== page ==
Second, take good care of your body, mind and soul. You can’t afford to get strung out or sick in the last week. Now is the time to begin physically preparing for your exam days too. Get sufficient rest (minimum 7 hours per night, preferably 8 hours), eat healthy foods and drink lots of fluids. Your body needs to be physically prepared for two grueling days. If you take care of your body, it will take care of you.

Third, take good care of your mental well-being. Emotional meltdowns are a waste of energy. If you feel the urge, get up and go for a walk and think about something fun. Avoid crying in a stupor about your preparation or progress. At this point, you have limited control over both items.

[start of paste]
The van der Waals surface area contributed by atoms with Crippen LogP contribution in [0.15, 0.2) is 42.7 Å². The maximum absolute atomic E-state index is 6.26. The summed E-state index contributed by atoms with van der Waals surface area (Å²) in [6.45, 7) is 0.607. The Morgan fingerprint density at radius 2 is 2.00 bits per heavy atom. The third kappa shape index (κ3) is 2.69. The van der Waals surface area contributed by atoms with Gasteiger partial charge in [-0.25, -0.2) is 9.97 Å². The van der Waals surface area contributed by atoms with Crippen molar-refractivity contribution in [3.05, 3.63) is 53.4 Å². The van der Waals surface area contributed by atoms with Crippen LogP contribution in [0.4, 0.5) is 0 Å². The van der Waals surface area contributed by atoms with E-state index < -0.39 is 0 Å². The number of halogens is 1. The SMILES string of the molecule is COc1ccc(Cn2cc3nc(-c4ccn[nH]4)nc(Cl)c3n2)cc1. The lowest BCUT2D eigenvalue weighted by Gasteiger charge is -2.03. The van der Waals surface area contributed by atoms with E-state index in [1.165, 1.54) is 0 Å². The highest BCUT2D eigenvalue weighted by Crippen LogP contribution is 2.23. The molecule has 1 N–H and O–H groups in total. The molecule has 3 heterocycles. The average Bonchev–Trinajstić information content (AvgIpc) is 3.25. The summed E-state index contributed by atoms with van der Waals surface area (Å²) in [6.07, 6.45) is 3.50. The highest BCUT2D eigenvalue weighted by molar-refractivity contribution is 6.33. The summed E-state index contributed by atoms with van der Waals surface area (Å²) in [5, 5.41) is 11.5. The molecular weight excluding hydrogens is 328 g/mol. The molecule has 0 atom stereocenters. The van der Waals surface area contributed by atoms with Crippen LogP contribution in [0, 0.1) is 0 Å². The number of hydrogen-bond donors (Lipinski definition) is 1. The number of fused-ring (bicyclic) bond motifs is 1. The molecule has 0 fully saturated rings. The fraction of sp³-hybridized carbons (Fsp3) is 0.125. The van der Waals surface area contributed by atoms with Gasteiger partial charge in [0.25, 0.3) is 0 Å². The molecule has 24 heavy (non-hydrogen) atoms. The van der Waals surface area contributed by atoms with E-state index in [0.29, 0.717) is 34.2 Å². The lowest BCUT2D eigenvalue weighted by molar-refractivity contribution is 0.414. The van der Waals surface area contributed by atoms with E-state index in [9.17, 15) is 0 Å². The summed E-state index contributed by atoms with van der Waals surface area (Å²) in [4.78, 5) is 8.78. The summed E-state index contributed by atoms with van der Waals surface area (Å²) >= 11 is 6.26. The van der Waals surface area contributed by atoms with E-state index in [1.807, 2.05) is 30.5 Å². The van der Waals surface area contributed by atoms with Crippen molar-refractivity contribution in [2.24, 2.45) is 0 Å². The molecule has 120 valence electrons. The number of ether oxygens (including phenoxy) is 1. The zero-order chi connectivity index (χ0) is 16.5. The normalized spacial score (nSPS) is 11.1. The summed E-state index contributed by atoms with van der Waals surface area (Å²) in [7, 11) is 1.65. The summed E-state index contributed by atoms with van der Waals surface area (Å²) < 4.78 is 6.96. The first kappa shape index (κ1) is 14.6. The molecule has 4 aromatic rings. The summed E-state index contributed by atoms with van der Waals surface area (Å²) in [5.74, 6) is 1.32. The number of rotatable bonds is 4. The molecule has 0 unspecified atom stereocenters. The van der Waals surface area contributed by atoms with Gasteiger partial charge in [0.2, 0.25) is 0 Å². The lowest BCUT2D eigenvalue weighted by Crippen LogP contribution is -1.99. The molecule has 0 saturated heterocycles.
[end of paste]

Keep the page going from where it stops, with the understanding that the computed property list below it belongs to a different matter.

Finally, keep up your confidence! You have to keep your head up. You have to be confident in your abilities, even if you don't feel that way. When you feel an urge of anxiety or fear rushing upon you, smack it back with a pep talk. Believe in yourself -- You got this!

Confidence is more than half the battle against the bar exam. I think it's even more important than studying properly. Because if you walk into the bar exam feeling down on yourself, chances are you're not going to pass. Doesn't matter how well prepared you are; without confidence, you're climbing Mt. Everest with your hands tied behind your back.

You’re rounding third! You're on the home stretch! Take a minute to appreciate just how much effort you gave this summer, how you put your mind to it, how badly you wanted this, and just how much law you now know. Honestly, you know more law right now than you might ever know in your entire career. That’s impressive!